The horror writer R. Chetwynd-Hayes (John Carradine) is walking along a London street in the middle of the night when he is accosted by a mysterious man who staggers towards him claiming to be famished. When he gets near enough, he sinks his teeth into the writer's neck, drains him of some of his blood, then feels refreshed enough to introduce himself as Eramus (Vincent Price), a vampire. Grateful for the red stuff he has taken, he offers to take Chetwynd-Hayes to a nightclub he knows, a place where all the monsters go, and he won't take no for an answer, so off they go to enjoy the evening's entertainment...
The Monster Club was really the last hurrah of the British horror anthology movie that had been promoted so heavily by the king of the genre, Milton Subotsky, the man who had brought Amicus so much success in the sixties and seventies. Here he took the producer's role, with stories adapted from the works of the real R. Chetwynd-Hayes, an incredibly prolific British chiller author, after enjoying a hit with an earlier film of his stories, From Beyond the Grave. It was a nice touch to put the writer into the action, but the reaction to the film was not a good one at the time, and since it has been regarded as a bit naff by those who catch it on TV.
Not least because of the musical performances which provide interludes between the three tales, which at one point rendered the movie hopelessly dated, but now, for some fans, render it pleasingly redolent of the era, although blatantly an effort to make this more fashionable to a 1980 audience, something it missed by miles. Yet now, seeing the likes of B.A. Robertson caked in white makeup and singing about being a sucker for your love makes many recall his appearances on Swap Shop when they were little, and they begin to warm to its ramshackle charms. Also appearing is Night, who perform a tribute song to a stripper, complete with a woman taking it all off - down to the skeleton!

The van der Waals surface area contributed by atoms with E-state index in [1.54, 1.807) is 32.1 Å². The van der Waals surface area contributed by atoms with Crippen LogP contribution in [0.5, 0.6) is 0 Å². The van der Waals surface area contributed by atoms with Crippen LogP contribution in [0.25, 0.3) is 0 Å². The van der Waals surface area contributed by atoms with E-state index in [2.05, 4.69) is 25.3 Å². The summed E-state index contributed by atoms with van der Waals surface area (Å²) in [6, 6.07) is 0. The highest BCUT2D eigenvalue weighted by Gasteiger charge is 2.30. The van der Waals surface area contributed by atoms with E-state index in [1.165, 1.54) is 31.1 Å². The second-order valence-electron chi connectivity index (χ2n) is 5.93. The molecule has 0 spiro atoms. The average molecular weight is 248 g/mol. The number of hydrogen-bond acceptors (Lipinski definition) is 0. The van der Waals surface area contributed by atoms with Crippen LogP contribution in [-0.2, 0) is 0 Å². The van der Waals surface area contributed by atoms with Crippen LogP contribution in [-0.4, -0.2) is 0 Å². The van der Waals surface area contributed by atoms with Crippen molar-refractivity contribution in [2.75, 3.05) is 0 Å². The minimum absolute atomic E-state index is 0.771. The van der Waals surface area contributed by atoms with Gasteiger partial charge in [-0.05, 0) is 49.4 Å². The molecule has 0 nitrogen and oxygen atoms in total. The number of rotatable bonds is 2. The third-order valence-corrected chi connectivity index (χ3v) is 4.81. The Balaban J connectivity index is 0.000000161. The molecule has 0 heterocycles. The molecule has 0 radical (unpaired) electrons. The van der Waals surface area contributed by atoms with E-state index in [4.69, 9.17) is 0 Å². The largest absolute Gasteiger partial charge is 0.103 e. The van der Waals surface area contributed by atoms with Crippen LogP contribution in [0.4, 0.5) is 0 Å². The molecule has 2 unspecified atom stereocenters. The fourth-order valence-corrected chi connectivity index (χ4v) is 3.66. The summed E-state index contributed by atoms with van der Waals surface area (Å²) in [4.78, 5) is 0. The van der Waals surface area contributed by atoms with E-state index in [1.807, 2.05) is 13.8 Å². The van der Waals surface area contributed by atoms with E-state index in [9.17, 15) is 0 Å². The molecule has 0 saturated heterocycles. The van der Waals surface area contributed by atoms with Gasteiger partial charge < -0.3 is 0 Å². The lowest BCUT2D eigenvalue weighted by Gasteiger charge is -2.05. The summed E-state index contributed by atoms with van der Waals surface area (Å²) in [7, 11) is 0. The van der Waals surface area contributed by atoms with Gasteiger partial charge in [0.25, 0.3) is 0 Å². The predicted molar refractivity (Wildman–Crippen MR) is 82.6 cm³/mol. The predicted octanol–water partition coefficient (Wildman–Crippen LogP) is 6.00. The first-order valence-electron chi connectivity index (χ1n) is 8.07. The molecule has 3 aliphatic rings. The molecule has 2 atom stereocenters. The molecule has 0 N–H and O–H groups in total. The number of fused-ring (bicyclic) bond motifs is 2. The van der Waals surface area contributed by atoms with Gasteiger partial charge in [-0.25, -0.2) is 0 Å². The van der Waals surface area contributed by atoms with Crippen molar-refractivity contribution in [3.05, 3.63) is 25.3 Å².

So it's worth sticking with this to see the finale where Price and Carradine strut their funky stuff on the dancefloor to a Police-styled title tune from The Pretty Things, which achieves a level of camp that only occasionally surfaces, and then usually in the bits of business between the stories. This is because the actual plots of those stories have a curiously melancholy air, as the first one illustrates most obviously. It tells of a Shadmock (Eramus helpfully explains what that is, but essentially you have to watch out for its whistle) who is being set up for a robbery by a scheming couple, but he falls in love with the female half when she goes to work for him at his mansion, with predictably tragic results.
There's a sympathy with the outsider to all three tales, as with the second, where a boy being bullied at school takes comfort from his stable home life, thanks to his father (Richard Johnson) being a vampire. Things start to look bleaker when clergyman Donald Pleasence starts hanging around with a view to staking the bloodsucker, but it is resolved with an improbably jokey ending. Lastly, film director Stuart Whitman is location scouting for his latest horror movie when he ends up at a village full of ghouls, and only finds an ally in one of the half-human inhabitants (Lesley Dunlop); this is the most downbeat of the lot, but has an inescapable nightmare quality to it that isn't half bad. In fact, at this distance The Monster Club is quite pleasing, building up to a cheesy "Ah, but who is the real monster?" punchline. You can tell it was hopelessly out of step with what else was around in the genre in 1980, but now that is to its benefit.
Reliable British director who worked his way up from teaboy to assistant to Alfred Hitchcock to overseeing his own hit projects from the 1940s to the 1970s. Making his debut with The October Man, he continued with Morning Departure, Don't Bother To Knock, Inferno, The One That Got Away and what is considered by many to be the best Titanic film, A Night To Remember.